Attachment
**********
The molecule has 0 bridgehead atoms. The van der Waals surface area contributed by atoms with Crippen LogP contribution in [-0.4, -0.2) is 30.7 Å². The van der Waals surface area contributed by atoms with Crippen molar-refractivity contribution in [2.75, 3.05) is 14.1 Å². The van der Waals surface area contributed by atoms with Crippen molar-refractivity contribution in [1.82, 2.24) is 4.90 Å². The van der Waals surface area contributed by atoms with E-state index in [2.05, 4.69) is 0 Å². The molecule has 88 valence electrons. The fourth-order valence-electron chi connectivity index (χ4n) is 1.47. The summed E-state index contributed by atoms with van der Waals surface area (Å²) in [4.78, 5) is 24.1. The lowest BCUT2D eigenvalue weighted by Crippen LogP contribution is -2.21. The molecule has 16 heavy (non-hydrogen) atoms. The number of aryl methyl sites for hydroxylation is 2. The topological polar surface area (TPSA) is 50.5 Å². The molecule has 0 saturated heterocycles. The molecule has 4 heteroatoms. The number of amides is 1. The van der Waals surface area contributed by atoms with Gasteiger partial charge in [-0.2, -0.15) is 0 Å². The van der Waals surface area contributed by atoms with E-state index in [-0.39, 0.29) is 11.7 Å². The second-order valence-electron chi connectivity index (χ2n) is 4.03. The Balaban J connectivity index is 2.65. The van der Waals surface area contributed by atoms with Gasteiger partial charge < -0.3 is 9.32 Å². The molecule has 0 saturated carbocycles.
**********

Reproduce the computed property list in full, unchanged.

The molecule has 0 bridgehead atoms. The van der Waals surface area contributed by atoms with Crippen LogP contribution in [-0.4, -0.2) is 30.7 Å². The van der Waals surface area contributed by atoms with Crippen molar-refractivity contribution in [2.75, 3.05) is 14.1 Å². The van der Waals surface area contributed by atoms with Crippen molar-refractivity contribution in [1.82, 2.24) is 4.90 Å². The van der Waals surface area contributed by atoms with E-state index in [2.05, 4.69) is 0 Å². The molecule has 88 valence electrons. The fourth-order valence-electron chi connectivity index (χ4n) is 1.47. The summed E-state index contributed by atoms with van der Waals surface area (Å²) in [4.78, 5) is 24.1. The lowest BCUT2D eigenvalue weighted by Crippen LogP contribution is -2.21. The molecule has 16 heavy (non-hydrogen) atoms. The number of aryl methyl sites for hydroxylation is 2. The topological polar surface area (TPSA) is 50.5 Å². The molecule has 0 saturated heterocycles. The molecule has 4 heteroatoms. The number of amides is 1. The van der Waals surface area contributed by atoms with Gasteiger partial charge in [-0.2, -0.15) is 0 Å². The van der Waals surface area contributed by atoms with E-state index in [-0.39, 0.29) is 11.7 Å². The second-order valence-electron chi connectivity index (χ2n) is 4.03. The Balaban J connectivity index is 2.65. The van der Waals surface area contributed by atoms with Gasteiger partial charge < -0.3 is 9.32 Å². The molecule has 0 saturated carbocycles.